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Securing the remote workforce

Westcon-Comstor press office

Few companies could have anticipated the impact the COVID-19 pandemic would have on operations. With many countries in Africa and around the world locking down all non-essential businesses and services, decision-makers have been placed in the unenviable position to ensure employees can continue working as securely and effective as possible from home.

Not all industries have this luxury, making the pressure even more significant to create an enabling environment for those information workers able to do so. Even though the virtual workplace is not a new concept, the scale at which it is happening is unprecedented. The focus now has shifted to the efficacy of digital transformation projects and how companies can ensure their employees stay safe and remain connected to the business.

New demands

“This surge in remote workers has resulted in new demands placed on the systems and processes that drive data accessibility. It is now up to IT security teams to ensure those employees are protected irrespective of the device they use. This is critical if the integrity of the data environment is to be maintained. It also means that this [secure] access must extend beyond the devices and include the applications and other critical resources, whether in the cloud or in an on-premise environment.

An organisation must therefore be able to verify the identity of users, establish device trust, and provide access to important resources from remote locations. Additionally, the protection of these employees and devices must extend to whether they are on or off the corporate network,” says Kennedy Kariuki, Product Manager at Comstor Africa.

Consider a traditional approach to security. This starts by enabling employees to securely connect to the company with a virtual private network (VPN). Multi-factor authentication provides an additional layer of protection. Unfortunately, most corporate users bypass the VPN when working remotely, thereby negating any potential security benefits.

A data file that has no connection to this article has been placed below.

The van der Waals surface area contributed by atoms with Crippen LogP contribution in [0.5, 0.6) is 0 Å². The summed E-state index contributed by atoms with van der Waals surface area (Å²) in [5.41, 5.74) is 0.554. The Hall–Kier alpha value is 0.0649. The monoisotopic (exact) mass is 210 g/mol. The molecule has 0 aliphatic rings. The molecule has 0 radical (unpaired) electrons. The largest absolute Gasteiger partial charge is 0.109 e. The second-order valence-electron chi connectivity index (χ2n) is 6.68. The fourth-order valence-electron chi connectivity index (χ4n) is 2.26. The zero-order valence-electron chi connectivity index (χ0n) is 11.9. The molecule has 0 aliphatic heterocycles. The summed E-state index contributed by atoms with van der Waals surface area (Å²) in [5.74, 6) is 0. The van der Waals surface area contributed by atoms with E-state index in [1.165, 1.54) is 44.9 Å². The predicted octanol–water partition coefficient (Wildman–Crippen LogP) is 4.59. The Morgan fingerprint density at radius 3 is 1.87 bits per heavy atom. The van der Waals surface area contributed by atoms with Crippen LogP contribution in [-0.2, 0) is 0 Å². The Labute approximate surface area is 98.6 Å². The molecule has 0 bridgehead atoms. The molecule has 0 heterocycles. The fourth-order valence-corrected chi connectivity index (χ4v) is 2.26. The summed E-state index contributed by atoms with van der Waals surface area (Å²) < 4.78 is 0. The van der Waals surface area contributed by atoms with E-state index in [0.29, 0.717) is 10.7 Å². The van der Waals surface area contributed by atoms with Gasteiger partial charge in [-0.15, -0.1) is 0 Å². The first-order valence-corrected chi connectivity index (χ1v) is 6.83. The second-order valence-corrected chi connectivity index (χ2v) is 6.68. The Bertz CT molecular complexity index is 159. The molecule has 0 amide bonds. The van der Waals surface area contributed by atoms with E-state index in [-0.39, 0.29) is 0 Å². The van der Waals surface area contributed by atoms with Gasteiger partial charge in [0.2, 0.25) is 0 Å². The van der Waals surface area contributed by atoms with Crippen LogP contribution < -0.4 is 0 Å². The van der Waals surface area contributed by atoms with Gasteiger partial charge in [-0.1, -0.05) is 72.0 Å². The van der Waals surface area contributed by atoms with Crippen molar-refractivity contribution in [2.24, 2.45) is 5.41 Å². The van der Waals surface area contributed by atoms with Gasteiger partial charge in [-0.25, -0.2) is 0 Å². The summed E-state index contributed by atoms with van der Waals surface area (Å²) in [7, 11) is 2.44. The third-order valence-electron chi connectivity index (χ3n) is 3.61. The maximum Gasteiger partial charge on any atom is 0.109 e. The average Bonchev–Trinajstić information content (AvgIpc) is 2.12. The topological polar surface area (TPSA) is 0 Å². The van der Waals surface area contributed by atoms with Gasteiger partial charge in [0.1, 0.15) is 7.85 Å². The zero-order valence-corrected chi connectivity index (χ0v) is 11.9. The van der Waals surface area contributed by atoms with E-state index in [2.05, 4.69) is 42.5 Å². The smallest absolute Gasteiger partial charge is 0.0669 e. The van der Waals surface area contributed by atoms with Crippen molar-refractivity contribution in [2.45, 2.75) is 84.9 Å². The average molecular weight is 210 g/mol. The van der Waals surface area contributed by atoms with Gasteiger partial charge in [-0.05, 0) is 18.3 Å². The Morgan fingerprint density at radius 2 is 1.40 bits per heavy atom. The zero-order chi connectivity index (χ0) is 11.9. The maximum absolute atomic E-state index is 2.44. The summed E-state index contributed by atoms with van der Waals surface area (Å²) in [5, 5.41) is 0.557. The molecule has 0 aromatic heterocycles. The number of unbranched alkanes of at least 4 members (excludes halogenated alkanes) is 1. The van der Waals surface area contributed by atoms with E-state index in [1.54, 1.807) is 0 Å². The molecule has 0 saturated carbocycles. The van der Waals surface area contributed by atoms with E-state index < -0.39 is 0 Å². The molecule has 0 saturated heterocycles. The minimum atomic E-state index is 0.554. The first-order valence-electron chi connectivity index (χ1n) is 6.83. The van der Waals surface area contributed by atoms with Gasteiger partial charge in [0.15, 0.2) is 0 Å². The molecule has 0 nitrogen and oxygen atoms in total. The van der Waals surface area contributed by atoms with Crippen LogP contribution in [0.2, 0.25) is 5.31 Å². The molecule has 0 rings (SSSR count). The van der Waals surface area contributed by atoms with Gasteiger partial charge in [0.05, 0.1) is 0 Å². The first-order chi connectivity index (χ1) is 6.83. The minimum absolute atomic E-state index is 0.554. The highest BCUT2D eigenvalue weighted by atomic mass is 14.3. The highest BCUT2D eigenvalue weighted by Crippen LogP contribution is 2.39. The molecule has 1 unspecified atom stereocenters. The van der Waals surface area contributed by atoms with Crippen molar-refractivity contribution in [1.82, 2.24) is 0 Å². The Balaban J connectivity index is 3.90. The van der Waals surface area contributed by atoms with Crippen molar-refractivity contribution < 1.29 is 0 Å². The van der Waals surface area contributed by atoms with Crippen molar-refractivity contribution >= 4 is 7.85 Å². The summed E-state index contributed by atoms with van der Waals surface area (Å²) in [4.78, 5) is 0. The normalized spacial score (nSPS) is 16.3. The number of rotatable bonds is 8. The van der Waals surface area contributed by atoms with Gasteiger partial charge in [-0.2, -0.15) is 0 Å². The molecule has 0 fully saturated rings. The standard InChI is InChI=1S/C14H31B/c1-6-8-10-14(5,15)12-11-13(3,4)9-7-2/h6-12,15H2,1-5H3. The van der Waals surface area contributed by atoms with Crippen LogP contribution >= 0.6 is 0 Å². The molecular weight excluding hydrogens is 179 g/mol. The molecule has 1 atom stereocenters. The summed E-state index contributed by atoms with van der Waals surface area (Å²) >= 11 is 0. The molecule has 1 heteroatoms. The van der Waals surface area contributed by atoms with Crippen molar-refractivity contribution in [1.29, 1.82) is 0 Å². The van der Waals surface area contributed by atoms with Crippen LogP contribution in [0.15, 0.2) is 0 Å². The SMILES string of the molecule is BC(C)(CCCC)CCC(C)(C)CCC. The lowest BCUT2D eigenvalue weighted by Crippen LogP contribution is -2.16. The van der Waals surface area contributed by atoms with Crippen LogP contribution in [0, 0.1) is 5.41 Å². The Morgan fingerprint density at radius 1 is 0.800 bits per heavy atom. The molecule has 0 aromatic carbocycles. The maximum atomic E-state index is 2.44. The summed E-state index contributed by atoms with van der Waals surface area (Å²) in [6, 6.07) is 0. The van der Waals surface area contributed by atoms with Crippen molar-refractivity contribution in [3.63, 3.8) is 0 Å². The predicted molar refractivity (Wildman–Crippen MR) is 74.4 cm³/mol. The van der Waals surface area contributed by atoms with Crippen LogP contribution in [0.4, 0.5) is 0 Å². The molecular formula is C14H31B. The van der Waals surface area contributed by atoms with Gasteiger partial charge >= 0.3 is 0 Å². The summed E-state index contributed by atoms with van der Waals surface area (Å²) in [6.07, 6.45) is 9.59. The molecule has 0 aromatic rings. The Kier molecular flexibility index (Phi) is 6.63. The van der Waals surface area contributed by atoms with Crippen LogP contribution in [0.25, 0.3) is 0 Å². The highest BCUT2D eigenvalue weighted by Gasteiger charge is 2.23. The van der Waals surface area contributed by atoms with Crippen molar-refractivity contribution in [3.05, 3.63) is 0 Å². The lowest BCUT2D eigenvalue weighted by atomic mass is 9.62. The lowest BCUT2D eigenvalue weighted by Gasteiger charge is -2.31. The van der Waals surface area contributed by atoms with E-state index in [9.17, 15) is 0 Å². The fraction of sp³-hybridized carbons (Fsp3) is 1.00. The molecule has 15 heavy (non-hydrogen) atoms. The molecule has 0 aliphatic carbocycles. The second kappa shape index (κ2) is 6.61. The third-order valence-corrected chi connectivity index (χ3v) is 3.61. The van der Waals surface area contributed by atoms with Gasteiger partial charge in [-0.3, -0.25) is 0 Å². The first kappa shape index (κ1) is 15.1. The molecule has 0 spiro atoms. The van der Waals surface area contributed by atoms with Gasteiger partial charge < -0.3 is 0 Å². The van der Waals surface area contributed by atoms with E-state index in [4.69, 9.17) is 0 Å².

To address this, Cisco has seen companies requesting DNS-layer security as the means to safeguard users more effectively. So much so, that demand for licences of the Cisco Umbrella cloud-native platform has increased by 100%.

Cisco Umbrella protects users from malicious internet destinations, whether they are on or off the network. Because it is delivered from the cloud, Umbrella makes it easy to protect users everywhere in minutes. From its side, Cisco has created a free 60-day trial available for this solution to help deliver a more secure environment for companies across the continent.

Clearly, the new working reality requires a more straightforward and easier way to deliver remote security that matches the speed and scale of the business. Now it is about unifying user and device protection at scale using solutions capable of integrating into a more secure whole.

Reimagining security

Such an approach flies in the ways of complex solutions and procedures that do not account for the usability aspect of security. After all, what good is it for employees to remotely access data but the restrictions put in place make this all but unusable? The same can be said for videoconferencing solutions.

Even though there are several freely available tools available, the recent exposure of significant security holes in one such offering means companies must consider going with a more tried and test partner in this regard. For example, the Cisco Webex platform protects user information without compromising on the features required to host video calls and still collaborate on documents.

So, even though nobody can say for sure what the future world of work will look like following the COVID-19 pandemic, security will remain of paramount importance to ensure data and employees wherever they access the corporate network from being protected.

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